Surgery is used to treat heart defects. Procedures range from the simple, such as closing a hole or tying off a vessel, to the complex, such as switching vessels or repairing heart valves.
Many heart surgeries are designed to restore the heart’s circulation to as normal a level as possible so a child can live a long and active life. Babies born with complex heart defects need various surgeries, sometimes over several years, for their heart to work the best that it can.
The pediatric heart surgeons at Seattle Children’s use the most advanced techniques and achieve results that are among the best in the nation.
Why are heart surgeries done?
Many heart defects can be fixed with cardiac catheterization procedures, but some conditions still require surgery. Heart operations are commonly used to close holes in the heart. Other less common surgeries include:
- Replacing a blocked or leaking valve
- Putting in (implanting) a mechanical pump (ventricular assist device) to support the heart while waiting for a transplant, or to give the heart a chance to rest and heal
- Heart transplant, when the heart cannot be repaired and is failing
Some children are born with complex heart defects that prevent 1 of the heart’s 2 pumping chambers (ventricles) from working (single ventricle defect). These children require a series of surgeries over several years to help their heart pump well enough. Children with single ventricle defects receive compassionate, comprehensive care through our Single Ventricle Program.
What’s special about the experience at Seattle Children’s?
Our pediatric heart surgeons are experts in the entire range of heart procedures – from simple to complex – for premature infants through young adults.
Having experienced pediatric heart surgeons is of the utmost importance: doctors skilled enough to know not just how to operate, but when and what type of surgery is needed in your child’s particular situation. Each of our heart surgeons is board certified in pediatric heart surgery. This means they have more than 12 years of training in complex newborn and infant procedures.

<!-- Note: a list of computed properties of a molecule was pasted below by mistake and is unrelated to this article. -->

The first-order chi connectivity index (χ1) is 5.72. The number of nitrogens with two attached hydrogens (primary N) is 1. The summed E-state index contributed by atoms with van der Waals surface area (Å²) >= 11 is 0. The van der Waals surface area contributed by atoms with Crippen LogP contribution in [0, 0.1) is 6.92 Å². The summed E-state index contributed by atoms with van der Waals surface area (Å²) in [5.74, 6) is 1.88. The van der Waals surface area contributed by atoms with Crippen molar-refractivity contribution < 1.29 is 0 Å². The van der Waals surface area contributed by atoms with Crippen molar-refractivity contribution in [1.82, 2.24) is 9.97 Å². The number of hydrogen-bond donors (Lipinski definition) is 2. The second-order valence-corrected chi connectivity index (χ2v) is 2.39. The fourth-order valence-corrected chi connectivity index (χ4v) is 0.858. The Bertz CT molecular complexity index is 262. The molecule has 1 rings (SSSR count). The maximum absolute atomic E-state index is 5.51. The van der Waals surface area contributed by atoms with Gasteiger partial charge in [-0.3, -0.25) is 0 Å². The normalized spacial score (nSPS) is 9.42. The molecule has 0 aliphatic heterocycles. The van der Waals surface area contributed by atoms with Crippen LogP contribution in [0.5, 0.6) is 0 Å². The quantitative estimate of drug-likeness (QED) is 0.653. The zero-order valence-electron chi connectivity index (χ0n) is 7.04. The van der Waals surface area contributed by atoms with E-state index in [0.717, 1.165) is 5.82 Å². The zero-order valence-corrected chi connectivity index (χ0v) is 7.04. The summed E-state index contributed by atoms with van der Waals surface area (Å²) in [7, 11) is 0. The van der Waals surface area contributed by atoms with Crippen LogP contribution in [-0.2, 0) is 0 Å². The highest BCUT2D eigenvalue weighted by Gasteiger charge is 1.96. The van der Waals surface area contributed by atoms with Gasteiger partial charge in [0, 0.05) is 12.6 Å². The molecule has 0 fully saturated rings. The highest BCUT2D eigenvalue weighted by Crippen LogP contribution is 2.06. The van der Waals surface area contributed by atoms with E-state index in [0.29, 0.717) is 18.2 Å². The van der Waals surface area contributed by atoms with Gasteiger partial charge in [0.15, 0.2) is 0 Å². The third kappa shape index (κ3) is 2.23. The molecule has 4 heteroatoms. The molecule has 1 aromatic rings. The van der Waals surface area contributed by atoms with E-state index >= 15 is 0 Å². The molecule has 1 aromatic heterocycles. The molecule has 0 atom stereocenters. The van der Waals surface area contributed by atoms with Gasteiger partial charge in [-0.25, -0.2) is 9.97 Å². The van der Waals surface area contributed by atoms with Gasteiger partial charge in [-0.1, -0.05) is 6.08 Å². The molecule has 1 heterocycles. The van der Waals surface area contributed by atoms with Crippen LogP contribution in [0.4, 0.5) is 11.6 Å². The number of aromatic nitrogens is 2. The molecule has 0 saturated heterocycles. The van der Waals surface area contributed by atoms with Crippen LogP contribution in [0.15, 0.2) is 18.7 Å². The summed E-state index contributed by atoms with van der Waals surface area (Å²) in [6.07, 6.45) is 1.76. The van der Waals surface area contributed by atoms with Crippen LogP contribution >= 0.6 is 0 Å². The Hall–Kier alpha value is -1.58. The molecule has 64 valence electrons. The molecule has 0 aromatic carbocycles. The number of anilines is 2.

Your child’s surgeon will use advanced imaging techniques, including cardiac MRI (magnetic resonance imaging), echocardiography and 3-D imaging, to create a personalized repair plan that meets your child’s needs and to monitor your child’s progress.
Our heart surgeons perform operations at Seattle Children’s and at MultiCare Mary Bridge Children’s Hospital in Tacoma as part of our regional cardiac surgery program. We have one of the first accredited fellowship programs in the United States to train the next generation of heart surgeons.
In our pediatric Cardiac Intensive Care Unit (CICU), we offer the most specialized care and advanced technology available.
Surgical outcomes that are consistently among the best in the nation
Seattle Children’s surgeons do more than 500 pediatric heart procedures each year, more than any other group of providers in the Washington, Wyoming, Alaska, Montana and Idaho (WWAMI) region. We performed a successful heart transplant for a baby less than 2 weeks old, the youngest infant in the Pacific Northwest to have a heart transplant.
Our outcomes are among the best in the nation for simple to complex heart procedures and transplants for children. Read more about the Heart Center’s statistics and outcomes.
Innovations that get results
We are working to make surgeries safer and more effective, including:
- Developing new surgical strategies to meet the individual needs of each child
- Less invasive options, including hybrid heart procedures that combine surgery and cardiac catheterization
- We offer unique options (blood conservation techniques) for families who prefer that their child not receive blood products or a blood transfusion. We are dedicated to providing the best medical and surgical care for your child while respecting your religious, cultural and personal values about receiving stored or donated blood.
- Seattle Children’s is the only hospital in the Pacific Northwest able to implant a semi-permanent mechanical pump (ventricular assist device, or VAD) for a child awaiting a heart transplant or other surgical procedure. Read more about Adam’s story with HeartMate II.
Watch how the smallest mechanical heart valve saved Sadie’s life (2:07)
Who’s on the team?
All of our experienced surgeons are board certified in pediatric cardiac surgery.
The heart surgery team at Seattle Children’s also includes pediatric cardiac anesthesiologists, fellows, cardiac nurses, cardiac nurse practitioners, cardiac intensivists and cardiopulmonary perfusionists, who operate the heart-lung machine (also called the bypass machine).
Contact the Heart Center at 206-987-2015 for a referral, a second opinion or more information.